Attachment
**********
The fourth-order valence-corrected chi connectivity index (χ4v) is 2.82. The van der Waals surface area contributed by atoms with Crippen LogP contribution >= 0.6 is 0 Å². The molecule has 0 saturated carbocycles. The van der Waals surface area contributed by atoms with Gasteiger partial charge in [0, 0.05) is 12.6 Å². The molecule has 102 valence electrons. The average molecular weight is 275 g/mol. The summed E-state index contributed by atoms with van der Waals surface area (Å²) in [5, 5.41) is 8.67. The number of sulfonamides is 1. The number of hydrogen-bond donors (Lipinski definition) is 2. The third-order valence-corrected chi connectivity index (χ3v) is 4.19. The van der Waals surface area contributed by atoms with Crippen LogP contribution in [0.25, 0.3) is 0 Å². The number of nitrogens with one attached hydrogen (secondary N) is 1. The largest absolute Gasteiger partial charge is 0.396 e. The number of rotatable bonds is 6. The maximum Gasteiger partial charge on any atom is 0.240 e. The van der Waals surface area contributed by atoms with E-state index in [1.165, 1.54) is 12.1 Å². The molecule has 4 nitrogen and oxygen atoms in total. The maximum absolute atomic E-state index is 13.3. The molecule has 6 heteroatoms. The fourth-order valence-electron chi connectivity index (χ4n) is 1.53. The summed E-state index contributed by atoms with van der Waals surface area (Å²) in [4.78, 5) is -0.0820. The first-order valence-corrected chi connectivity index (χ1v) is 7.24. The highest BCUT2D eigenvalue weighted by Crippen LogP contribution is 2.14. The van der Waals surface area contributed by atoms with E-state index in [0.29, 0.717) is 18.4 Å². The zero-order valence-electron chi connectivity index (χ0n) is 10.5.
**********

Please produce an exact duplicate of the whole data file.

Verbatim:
The fourth-order valence-corrected chi connectivity index (χ4v) is 2.82. The van der Waals surface area contributed by atoms with Crippen LogP contribution >= 0.6 is 0 Å². The molecule has 0 saturated carbocycles. The van der Waals surface area contributed by atoms with Gasteiger partial charge in [0, 0.05) is 12.6 Å². The molecule has 102 valence electrons. The average molecular weight is 275 g/mol. The summed E-state index contributed by atoms with van der Waals surface area (Å²) in [5, 5.41) is 8.67. The number of sulfonamides is 1. The number of hydrogen-bond donors (Lipinski definition) is 2. The third-order valence-corrected chi connectivity index (χ3v) is 4.19. The van der Waals surface area contributed by atoms with Crippen LogP contribution in [0.25, 0.3) is 0 Å². The number of nitrogens with one attached hydrogen (secondary N) is 1. The largest absolute Gasteiger partial charge is 0.396 e. The number of rotatable bonds is 6. The maximum Gasteiger partial charge on any atom is 0.240 e. The van der Waals surface area contributed by atoms with E-state index in [1.165, 1.54) is 12.1 Å². The molecule has 4 nitrogen and oxygen atoms in total. The maximum absolute atomic E-state index is 13.3. The molecule has 6 heteroatoms. The fourth-order valence-electron chi connectivity index (χ4n) is 1.53. The summed E-state index contributed by atoms with van der Waals surface area (Å²) in [4.78, 5) is -0.0820. The first-order valence-corrected chi connectivity index (χ1v) is 7.24. The highest BCUT2D eigenvalue weighted by Crippen LogP contribution is 2.14. The van der Waals surface area contributed by atoms with E-state index in [0.29, 0.717) is 18.4 Å². The zero-order valence-electron chi connectivity index (χ0n) is 10.5.